Notice

Nakameguro Town (2020): Due to the novel coronavirus, this year's Cherry Blossom Festival has been suspended. The Nakameguro Cherry Blossom Light-Ups (3/20 ~ 4/10, 5:00 p.m. ~ 8:30 p.m., held on both banks of the Meguro River between the Saikachibashi Bridge and the Nambubashi Bridge) have also been suspended.

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Nakameguro Cherry Blossom Festival

Rikugien Garden Shidare-zakura and Daimyo Teien Park Light-Ups

Crowd level Amount of trees Nighttime Light-Ups
Crowded aprx.40 Yes

Rikugien Garden is considered to be one of the most beautiful gardens in Tokyo. It’s popular all year round for its traditional Japanese landscapes. The highlight during hanami season is a shidare-zakura, or weeping cherry tree. The daimyo teien garden inside has great light-ups at night as well.

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Rikugien Garden Shidare-zakura and Daimyo Teien Park Light-Ups

Chiyoda City Cherry Blossom Festival

Crowd level Amount of trees Nighttime Light-Ups
Crowded aprx. 260 Canceled (2020)

This festival is held at Chidorigafuchi Park, which is known for its photogenic moat around the Imperial Palace. Even at night, you can rent boats and take a ride under cherry blossoms.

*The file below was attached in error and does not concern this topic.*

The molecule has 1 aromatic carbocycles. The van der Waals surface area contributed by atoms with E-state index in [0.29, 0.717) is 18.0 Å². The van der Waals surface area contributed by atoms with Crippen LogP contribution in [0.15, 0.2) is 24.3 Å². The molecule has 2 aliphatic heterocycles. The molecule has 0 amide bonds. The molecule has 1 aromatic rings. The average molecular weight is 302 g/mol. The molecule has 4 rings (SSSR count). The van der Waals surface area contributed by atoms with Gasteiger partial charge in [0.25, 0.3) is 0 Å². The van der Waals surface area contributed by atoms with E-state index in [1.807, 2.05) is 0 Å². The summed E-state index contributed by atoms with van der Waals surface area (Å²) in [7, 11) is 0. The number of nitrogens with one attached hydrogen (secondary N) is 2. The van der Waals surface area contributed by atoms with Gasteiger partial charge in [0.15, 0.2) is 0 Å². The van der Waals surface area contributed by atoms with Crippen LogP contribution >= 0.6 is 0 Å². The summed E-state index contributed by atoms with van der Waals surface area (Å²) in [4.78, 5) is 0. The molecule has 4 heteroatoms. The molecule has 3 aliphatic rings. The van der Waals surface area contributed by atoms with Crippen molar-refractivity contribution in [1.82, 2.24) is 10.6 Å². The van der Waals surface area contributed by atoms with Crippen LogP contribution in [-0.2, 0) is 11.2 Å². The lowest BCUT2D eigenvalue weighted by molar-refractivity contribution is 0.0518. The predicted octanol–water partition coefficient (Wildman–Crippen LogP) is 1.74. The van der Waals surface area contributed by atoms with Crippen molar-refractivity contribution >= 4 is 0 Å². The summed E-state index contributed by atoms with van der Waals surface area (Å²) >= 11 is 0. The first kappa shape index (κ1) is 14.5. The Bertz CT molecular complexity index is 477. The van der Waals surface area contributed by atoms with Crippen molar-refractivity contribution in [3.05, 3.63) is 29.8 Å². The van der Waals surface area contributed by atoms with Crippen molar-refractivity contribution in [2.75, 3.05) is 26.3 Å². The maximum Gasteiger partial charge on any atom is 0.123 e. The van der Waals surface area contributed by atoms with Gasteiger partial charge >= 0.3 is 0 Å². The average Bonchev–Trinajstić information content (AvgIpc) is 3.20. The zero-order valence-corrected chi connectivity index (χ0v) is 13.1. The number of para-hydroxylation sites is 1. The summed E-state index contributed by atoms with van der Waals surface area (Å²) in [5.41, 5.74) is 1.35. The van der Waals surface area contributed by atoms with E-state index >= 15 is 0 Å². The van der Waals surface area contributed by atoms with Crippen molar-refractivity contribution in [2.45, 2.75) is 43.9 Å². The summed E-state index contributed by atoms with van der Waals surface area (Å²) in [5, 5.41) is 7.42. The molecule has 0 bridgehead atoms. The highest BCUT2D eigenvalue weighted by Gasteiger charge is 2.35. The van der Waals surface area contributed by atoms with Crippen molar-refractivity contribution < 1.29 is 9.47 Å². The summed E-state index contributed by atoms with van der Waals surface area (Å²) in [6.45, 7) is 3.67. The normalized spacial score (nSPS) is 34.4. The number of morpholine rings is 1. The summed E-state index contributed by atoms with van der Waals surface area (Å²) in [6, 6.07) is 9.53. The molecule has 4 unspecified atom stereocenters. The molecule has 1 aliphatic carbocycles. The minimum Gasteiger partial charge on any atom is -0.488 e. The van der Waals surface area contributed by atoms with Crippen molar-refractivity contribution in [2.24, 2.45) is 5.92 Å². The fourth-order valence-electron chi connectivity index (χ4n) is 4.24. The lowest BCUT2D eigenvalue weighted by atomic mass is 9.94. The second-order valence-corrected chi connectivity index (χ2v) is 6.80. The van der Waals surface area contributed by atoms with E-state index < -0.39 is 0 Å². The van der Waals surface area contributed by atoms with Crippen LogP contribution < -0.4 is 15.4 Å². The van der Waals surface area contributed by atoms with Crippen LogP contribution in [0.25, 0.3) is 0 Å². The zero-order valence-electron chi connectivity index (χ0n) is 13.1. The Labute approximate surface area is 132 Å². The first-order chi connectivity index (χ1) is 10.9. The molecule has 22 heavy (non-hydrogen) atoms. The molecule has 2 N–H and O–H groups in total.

Notice

Chiyoda City (2020): Due to the current spread of the novel coronavirus disease (COVID-19), in order to preserve the health and safety of both guests and staff, the Chiyoda City Cherry Blossom Festival has been suspended. This decision was reached through discussions between the Chiyoda Ward and Chiyoda Ward Tourism Association.

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Chiyoda City Cherry Blossom Festival

Sumida Koen Park Cherry Blossom Festival

Crowd level Amount of trees Nighttime Light-Ups
Crowded aprx. 510 Yes

Along the Sumida River, there’s a one-kilometer-long line of cherry trees. Visitors can enjoy special events with food stalls and drinks all day long. At night, you’ll see beautiful, illuminated cherry blossoms with the Sumida River and Tokyo Skytree in the background.

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Sumida Koen Park Cherry Blossom Festival

Enjoy hanami even more with the convenience of LFT If you use a service called Luggage-Free Travel (LFT), hanami can be done so much more easily! You won’t need to carry anything with you, just go and enjoy. For further information, check the article below.

Reference: https://www.tokyo-park.or.jp/special/cherry